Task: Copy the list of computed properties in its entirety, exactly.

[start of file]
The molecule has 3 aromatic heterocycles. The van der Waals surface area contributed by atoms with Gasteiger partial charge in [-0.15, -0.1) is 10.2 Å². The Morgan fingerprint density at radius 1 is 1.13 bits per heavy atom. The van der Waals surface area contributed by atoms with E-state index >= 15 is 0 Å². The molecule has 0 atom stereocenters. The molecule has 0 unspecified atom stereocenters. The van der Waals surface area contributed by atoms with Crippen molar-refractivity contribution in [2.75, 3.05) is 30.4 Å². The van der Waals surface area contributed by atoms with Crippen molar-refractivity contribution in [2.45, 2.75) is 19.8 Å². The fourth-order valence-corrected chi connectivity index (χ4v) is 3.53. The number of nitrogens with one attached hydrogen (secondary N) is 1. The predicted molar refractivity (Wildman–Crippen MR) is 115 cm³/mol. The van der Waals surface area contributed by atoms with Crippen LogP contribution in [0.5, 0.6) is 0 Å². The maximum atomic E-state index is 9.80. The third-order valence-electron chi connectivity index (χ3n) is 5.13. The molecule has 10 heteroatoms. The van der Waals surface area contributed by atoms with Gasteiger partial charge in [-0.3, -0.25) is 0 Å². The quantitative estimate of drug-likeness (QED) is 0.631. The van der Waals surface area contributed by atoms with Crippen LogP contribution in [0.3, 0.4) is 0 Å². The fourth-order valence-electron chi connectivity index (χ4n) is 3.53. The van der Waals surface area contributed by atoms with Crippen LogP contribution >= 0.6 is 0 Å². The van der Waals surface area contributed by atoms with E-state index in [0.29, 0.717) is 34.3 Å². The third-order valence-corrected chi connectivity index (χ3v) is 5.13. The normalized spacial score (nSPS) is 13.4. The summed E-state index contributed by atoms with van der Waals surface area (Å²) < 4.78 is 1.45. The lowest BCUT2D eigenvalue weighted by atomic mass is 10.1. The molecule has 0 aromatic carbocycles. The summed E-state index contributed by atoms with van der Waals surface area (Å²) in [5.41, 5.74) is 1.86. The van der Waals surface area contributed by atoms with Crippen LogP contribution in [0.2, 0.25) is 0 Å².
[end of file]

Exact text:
The molecule has 3 aromatic heterocycles. The van der Waals surface area contributed by atoms with Gasteiger partial charge in [-0.15, -0.1) is 10.2 Å². The Morgan fingerprint density at radius 1 is 1.13 bits per heavy atom. The van der Waals surface area contributed by atoms with E-state index >= 15 is 0 Å². The molecule has 0 atom stereocenters. The molecule has 0 unspecified atom stereocenters. The van der Waals surface area contributed by atoms with Crippen molar-refractivity contribution in [2.75, 3.05) is 30.4 Å². The van der Waals surface area contributed by atoms with Crippen molar-refractivity contribution in [2.45, 2.75) is 19.8 Å². The fourth-order valence-corrected chi connectivity index (χ4v) is 3.53. The number of nitrogens with one attached hydrogen (secondary N) is 1. The predicted molar refractivity (Wildman–Crippen MR) is 115 cm³/mol. The van der Waals surface area contributed by atoms with Crippen LogP contribution in [0.5, 0.6) is 0 Å². The maximum atomic E-state index is 9.80. The third-order valence-electron chi connectivity index (χ3n) is 5.13. The molecule has 10 heteroatoms. The van der Waals surface area contributed by atoms with Gasteiger partial charge in [-0.3, -0.25) is 0 Å². The quantitative estimate of drug-likeness (QED) is 0.631. The van der Waals surface area contributed by atoms with Crippen LogP contribution in [0.3, 0.4) is 0 Å². The fourth-order valence-electron chi connectivity index (χ4n) is 3.53. The van der Waals surface area contributed by atoms with Crippen LogP contribution >= 0.6 is 0 Å². The van der Waals surface area contributed by atoms with E-state index in [0.29, 0.717) is 34.3 Å². The third-order valence-corrected chi connectivity index (χ3v) is 5.13. The normalized spacial score (nSPS) is 13.4. The summed E-state index contributed by atoms with van der Waals surface area (Å²) < 4.78 is 1.45. The lowest BCUT2D eigenvalue weighted by atomic mass is 10.1. The molecule has 0 aromatic carbocycles. The summed E-state index contributed by atoms with van der Waals surface area (Å²) in [5.41, 5.74) is 1.86. The van der Waals surface area contributed by atoms with Crippen LogP contribution in [0.2, 0.25) is 0 Å².